Public Debt as Private Wealth
Ekkehart Schlicht ()
Discussion Papers in Economics from University of Munich, Department of Economics
Government bonds are interest-bearing assets. Increasing public debt increases income, wealth, and consumption demand. The smaller government expenditure is, the larger consumption demand must be in equilibrium, and the larger must be public debt. Conversely, lower public debt implies higher government spending and taxation. Public debt plays, thus, an important role in establishing equilibrium. It distributes output between consumers and government. In case of insufficient demand, a larger public debt entails higher consumption and less public spending. If upper bounds on public debt are introduced (as in the Maastricht treaty), such constraints place lower bounds on taxation and public spending or may even rule out the existence of macroeconomic equilibrium altogether. Domar(1944) and Gehrels(1957) have discussed similar issues in an unemployment setting. In contrast, this note considers the full employment case and looks at adjustments in debt, taxes and government spending that preserve full employment. The explicit modelling of some adjustment processes that have not been considered in the earlier contributions leads to somewhat different and, in a sense, more "debt-friendly" results.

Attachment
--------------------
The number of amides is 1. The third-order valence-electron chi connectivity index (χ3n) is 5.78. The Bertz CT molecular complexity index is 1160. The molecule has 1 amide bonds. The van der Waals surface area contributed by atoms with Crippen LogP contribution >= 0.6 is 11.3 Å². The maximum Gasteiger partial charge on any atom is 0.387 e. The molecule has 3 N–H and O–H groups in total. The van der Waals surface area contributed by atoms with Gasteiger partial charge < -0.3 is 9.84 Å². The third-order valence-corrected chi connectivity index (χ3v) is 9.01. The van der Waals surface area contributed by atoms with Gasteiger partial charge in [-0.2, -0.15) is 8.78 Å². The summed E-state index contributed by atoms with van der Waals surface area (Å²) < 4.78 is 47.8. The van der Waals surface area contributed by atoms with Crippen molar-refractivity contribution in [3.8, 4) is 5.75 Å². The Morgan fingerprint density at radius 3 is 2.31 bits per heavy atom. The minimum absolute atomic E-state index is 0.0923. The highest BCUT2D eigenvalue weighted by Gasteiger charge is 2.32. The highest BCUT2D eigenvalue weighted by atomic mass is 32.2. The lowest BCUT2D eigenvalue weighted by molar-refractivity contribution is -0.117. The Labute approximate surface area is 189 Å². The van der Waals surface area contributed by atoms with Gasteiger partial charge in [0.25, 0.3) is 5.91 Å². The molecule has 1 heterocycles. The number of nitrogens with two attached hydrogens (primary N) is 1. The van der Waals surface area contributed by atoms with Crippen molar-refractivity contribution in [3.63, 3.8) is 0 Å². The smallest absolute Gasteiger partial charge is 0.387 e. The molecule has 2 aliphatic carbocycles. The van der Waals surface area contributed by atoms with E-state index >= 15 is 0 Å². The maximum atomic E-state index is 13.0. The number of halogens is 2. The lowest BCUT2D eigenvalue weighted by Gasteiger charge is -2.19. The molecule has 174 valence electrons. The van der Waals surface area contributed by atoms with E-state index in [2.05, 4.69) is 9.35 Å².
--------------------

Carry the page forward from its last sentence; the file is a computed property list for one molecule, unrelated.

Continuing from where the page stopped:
Keywords: stabilization policy; government debt; public debt; functional finance; Maastricht treaty; Ricardian equivalence; functional finance (search for similar items in EconPapers)
JEL-codes: E2 E12 E6 H6 (search for similar items in EconPapers)
New Economics Papers: this item is included in nep-mac and nep-pbe
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Working Paper: Public Debt as Private Wealth (2008)
Journal Article: PUBLIC DEBT AS PRIVATE WEALTH: SOME EQUILIBRIUM CONSIDERATIONS (2006)
Working Paper: Public Debt as Private Wealth (2004)
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Persistent link: http://EconPapers.repec.org/RePEc:lmu:muenec:2143
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